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Outside legal counsel as in-house counsel: an attorney offers some strategic ideas for institutions that don't have in-house legal counsel.

HIGHER ED INSTITUTIONS all face daunting and complex challenges today. But presidents of smaller, independent IHEs often lack the luxury of in-house general counsel. Absent this guidance on campus, another approach is needed for addressing legal issues related to student discipline, tenure denial, corporate governance, program closures, copyright and fair use, effective risk management, and management of matters in litigation.

Mount Mary College in Milwaukee serves as an example of the legal needs faced by similarly sized, independent IHEs across the country. After more than four years of providing legal counsel to Mount Mary and its president, my associates and I see that the college exemplifies how these needs are being met by embracing a strategic relationship with outside legal counsel.

Quality outside counsel centers on the attorney's education law expertise, responsiveness, effectiveness, and understanding of the school's mission and culture, says Linda Timm, president of the 2,000-student Catholic women's college. She adds that a willingness to work "in a creative, pragmatic, and efficient manner" is also key.

The general counsel model used by Mount Mary has been designed and refined during the last 10 years of my work with independent colleges and universities seeking ways to better manage operational expenses while addressing legal issues quickly and strategically. At Mount Mary, we use this model to review policies, contracts, and compliance procedures, as well as to assist in developing best practices to prevent legal exposure while allowing continued focus on advancing mission and strategic goals.

The legal services retainer is a planned budgetary expense, Timm says, which provides "greater freedom to utilize expertise brought by outside counsel in a proactive manner, without always being concerned with incurring the additional fees associated with individual consultations. Working with outside counsel allows us to develop better strategies to respond to the ever changing legal landscape of employment and other issues in advance of potential challenges."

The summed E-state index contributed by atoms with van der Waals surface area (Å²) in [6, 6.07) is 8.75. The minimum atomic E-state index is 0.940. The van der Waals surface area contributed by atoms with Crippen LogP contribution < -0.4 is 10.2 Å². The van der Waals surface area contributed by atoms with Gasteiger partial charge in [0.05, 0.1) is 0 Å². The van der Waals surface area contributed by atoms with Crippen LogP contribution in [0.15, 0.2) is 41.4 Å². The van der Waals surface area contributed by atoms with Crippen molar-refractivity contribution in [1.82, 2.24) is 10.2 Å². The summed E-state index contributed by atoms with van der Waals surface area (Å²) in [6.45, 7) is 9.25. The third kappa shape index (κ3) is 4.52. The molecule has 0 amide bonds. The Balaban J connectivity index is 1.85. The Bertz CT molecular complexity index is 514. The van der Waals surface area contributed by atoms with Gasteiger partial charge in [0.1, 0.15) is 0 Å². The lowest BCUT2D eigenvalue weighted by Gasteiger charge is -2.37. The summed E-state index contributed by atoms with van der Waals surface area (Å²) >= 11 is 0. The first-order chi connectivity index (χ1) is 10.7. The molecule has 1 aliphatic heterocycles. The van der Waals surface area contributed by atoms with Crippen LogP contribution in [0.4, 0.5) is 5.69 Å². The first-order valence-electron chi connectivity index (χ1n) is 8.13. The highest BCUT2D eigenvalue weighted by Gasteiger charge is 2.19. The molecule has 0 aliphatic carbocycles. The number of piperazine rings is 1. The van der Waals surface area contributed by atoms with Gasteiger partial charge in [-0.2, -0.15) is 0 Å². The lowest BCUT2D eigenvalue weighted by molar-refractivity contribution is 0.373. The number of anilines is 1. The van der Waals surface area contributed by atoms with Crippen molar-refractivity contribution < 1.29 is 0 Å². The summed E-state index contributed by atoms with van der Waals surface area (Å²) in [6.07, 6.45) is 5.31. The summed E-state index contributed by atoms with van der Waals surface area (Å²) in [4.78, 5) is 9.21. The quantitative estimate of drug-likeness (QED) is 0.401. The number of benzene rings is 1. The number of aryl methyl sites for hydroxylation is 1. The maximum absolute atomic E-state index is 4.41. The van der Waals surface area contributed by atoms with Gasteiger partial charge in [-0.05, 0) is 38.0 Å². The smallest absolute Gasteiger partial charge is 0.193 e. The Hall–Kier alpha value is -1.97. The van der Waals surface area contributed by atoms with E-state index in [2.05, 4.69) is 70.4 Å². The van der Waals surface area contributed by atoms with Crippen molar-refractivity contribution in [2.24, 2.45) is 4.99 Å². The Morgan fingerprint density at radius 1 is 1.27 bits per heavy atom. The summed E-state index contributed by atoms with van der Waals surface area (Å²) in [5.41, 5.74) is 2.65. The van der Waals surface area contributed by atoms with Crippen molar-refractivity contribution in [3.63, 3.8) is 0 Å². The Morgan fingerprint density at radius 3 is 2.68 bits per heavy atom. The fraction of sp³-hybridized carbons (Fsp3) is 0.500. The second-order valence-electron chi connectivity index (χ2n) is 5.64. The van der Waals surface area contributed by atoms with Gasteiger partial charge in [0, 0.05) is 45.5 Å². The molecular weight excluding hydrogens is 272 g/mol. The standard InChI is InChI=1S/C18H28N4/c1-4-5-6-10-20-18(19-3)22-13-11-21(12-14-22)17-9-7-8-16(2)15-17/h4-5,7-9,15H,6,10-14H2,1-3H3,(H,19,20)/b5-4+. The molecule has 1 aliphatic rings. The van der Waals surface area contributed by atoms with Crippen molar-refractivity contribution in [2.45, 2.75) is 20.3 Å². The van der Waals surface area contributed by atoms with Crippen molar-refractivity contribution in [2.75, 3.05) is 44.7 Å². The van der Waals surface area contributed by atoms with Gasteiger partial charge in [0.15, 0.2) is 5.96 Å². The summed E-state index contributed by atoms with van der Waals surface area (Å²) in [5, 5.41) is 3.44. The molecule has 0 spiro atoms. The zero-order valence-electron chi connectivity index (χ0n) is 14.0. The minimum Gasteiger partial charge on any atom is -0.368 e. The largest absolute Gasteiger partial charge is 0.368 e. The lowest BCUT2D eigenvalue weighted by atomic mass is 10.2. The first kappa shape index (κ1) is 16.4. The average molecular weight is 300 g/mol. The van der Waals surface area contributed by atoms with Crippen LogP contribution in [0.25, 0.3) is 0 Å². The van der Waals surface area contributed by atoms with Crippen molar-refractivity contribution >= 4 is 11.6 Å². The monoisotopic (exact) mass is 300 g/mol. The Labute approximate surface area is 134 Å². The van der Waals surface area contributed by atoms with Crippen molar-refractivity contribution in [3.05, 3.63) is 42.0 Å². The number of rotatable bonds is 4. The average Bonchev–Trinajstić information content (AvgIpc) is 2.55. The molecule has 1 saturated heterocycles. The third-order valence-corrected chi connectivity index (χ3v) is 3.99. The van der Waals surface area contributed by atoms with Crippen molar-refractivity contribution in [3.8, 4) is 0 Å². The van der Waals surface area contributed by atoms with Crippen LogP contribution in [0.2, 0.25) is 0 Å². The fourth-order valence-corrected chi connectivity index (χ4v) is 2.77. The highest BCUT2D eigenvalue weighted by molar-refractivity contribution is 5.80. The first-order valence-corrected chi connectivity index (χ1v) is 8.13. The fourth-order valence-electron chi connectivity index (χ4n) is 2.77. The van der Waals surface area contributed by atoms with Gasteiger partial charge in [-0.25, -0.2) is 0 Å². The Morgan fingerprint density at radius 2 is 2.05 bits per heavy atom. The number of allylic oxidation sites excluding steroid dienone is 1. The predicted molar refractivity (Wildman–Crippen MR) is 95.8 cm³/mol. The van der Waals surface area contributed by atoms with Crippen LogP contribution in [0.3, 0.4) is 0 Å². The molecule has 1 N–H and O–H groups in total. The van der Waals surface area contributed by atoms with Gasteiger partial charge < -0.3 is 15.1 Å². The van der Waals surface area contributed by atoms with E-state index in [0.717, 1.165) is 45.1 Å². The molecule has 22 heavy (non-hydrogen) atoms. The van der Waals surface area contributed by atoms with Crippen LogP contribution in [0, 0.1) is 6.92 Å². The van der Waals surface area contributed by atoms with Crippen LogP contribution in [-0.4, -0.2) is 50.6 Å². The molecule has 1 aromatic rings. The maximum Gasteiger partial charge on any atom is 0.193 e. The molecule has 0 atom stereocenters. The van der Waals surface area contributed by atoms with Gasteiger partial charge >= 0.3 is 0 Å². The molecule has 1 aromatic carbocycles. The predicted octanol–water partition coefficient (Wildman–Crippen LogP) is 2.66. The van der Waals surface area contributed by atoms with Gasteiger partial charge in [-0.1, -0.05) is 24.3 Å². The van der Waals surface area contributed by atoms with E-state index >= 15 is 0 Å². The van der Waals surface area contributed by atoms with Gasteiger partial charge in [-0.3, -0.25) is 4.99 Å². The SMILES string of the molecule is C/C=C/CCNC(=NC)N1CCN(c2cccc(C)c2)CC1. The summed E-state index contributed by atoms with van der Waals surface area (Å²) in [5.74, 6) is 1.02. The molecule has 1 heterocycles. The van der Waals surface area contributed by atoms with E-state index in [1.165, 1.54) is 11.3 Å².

My approach to helping IHEs overcome the challenges posed by not having in-house legal counsel includes:

* A manageable monthly legal services retainer. It should be set with the president and the VP of finance after a review of I the institution's legal issues and costs over a three-year period. Dues for the college's membership in the National Association of College and University Attorneys (NACUA) should be deducted from the retainer--which should then be reviewed at three- and six-month intervals along with changing institutional needs.

* A best practices audit. It can assess such matters as the state of handbook policies and procedures, contract administration, governance, and campus HR matters.

* Timely legal in-services. These are used to meet the needs of the whole institution or any of its constituencies. In-services may focus on effective supervision and risk management, tenure and promotion, student records, campus governance, harassment, or high-risk student conduct.

* Consultation with the institution's insurance carrier. The purpose is to review the patterns of issues facing campuses across the country, discuss risk management strategies, and provide an effective defense against matters in litigation.

* Preparation of, and consultation with, the outside firm's various practice areas. Its partners and associates will work on the variety of issues the college may face.

* Dedicated on-campus time. Meetings with the president, senior administrative staff, and faculty to address specific issues are essential.

Kathleen A. Rinehart, a partner at Whyte Hirschboeck Dudek S. C. in Milwaukee, leads the firm's education law practice. She is also a member of the Board of Directors of the National Association of College and University Attorneys. E-mail her at
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Title Annotation:END NOTE
Author:Rinehart, Kathleen A.
Publication:University Business
Date:May 1, 2007
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